The Evangelization of the World is a lengthy treatise on the history of Christian mission from the perspective of late twentieth-century evangelical French missionary teachers. The book is a recent translation of work begun by Blocher, who died in 1986, finished by Blandenier, and published in 1998 in French. For their time the authors do an excellent job of fairly evaluating the impact of the lives of many who have come to be esteemed in a larger-than-life way. The book also introduces readers to men and women who are lesser known but had significant impact. The tone is engaging and invites Christians to worship as they walk through the lives of saints gone before. Many intriguing missiological reflections deepen the meaning of the biographies and stories that are used to recount the history of missions in different eras and geographical locations. Short correlations from those missionaries to modern times are spread throughout the book. They offer readers a glimpse into the value the authors see in history for a sound foundation for living out the Christian life today (p. 236). However, at some points the book seems to exaggerate information, be unaware of recent developments, or simply misconstrue historical missionary happenings.
It is important to note that the stories and reflections have not been left untested, having been used in French-speaking African schools and seminaries for years before being translated here for an English-speaking audience. Perhaps because of this and the French authorship, the material has a francophone flavor, seen in the highlighting of a proportionately large number of French missionaries, especially in the section about the continent of Africa (see pages 482, 536, 549, 634–36). Nevertheless, it is not ethnocentric and provides good reflection and analysis with brief and to-the-point summaries of events (p. 379). Sections like the evaluation of the impact of the awakening on modern missions (p. 288) demonstrate the depth of the authors’ experience in missions and their knowledge of the subject. However, some of the reflections that make the book appealing may harm the experience of the novice who is not familiar with the vast theology of mission and its nuances in history. For example, the analysis of William Carey’s work in India is thorough, touching, and honest, with a special section on Carey and his “private” life (p. 315). However, the missiological reflections have a unique flavor compared with the majority of other works, especially in Carey’s famous principles; the section gives six rather than the five usually given (pp. 320–27). This can leave the impression that a unique perspective is widely accepted.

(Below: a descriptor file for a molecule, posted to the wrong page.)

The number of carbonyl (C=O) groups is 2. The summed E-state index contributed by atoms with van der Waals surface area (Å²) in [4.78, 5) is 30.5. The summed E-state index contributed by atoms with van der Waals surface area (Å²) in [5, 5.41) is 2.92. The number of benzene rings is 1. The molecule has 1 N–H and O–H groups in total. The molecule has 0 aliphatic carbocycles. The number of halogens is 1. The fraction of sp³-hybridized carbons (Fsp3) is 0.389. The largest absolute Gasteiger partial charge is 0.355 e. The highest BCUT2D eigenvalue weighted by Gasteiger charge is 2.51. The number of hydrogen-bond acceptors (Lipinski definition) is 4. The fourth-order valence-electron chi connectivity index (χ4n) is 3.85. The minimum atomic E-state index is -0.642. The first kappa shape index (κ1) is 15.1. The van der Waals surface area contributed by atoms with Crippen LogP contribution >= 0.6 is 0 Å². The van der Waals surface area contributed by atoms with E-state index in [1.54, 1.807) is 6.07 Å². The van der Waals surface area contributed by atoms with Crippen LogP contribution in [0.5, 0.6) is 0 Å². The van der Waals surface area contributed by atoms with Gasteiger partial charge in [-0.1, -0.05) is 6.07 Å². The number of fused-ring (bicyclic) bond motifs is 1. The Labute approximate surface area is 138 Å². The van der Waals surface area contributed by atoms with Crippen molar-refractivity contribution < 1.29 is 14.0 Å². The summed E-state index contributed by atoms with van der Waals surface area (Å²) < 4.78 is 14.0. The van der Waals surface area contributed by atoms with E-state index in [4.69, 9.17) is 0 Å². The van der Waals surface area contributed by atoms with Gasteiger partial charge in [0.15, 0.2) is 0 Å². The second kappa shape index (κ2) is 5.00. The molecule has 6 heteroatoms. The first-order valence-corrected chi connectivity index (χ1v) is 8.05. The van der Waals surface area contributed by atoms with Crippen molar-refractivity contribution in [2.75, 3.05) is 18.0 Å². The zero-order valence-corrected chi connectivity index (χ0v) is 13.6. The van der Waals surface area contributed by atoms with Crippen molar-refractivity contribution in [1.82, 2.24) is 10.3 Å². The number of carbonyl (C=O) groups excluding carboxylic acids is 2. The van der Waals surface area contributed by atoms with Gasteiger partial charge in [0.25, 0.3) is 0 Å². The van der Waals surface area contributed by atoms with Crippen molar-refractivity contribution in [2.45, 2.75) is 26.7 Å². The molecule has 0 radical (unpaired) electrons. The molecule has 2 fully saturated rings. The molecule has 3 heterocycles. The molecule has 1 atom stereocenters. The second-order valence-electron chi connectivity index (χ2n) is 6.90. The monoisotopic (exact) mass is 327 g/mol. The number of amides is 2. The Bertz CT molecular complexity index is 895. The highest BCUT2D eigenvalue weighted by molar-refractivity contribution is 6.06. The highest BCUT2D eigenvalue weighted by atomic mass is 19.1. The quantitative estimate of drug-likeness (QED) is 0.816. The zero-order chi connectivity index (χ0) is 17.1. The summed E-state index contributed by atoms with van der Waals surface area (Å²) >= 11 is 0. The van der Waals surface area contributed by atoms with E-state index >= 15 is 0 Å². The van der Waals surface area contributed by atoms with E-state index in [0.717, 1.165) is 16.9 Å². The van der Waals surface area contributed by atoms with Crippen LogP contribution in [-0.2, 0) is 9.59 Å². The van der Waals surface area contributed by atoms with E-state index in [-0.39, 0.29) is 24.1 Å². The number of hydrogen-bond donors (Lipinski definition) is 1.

The clear highlight of the book is the stories. From famous men like William Carey, Hudson Taylor, and David Livingston to the vast array of wonderfully quiet servants, the book offers wisdom through narrative. Good insights, like that from Taylor’s life about missiological issues (pp. 360–61), once again point toward the contribution of the many who served and often died on the field. The more widely known stories most often end with a critique (p. 368). Large and extensive original source quotes ensure that readers are not misled with personal or ecclesiastical bias (p. 206). However, these lengthy quotes of source material add time and effort to the reading. Any prospective casual reader, student, or teacher must wrestle with this feature of the book.
In addition to narrative that engages readers, the writers include maps and many great photographs and illustrations that add to the feel and flow of the book and provide the reader with a much-needed break. These graphic representations add flesh to the bones of touching missionary stories. However, the maps are often confusing because of a lack of distinction in coloring and form, especially in routes taken by missionaries or boundaries of states and regions (pp. 69, 138, 158, 498). The photographs are the most valuable part of the visual aids and help draw readers into a world not their own. Sketches and pictures often represent dramatic events crucial to the history of missions in a way otherwise impossible for print to do (pp. 61 328, 429, 545).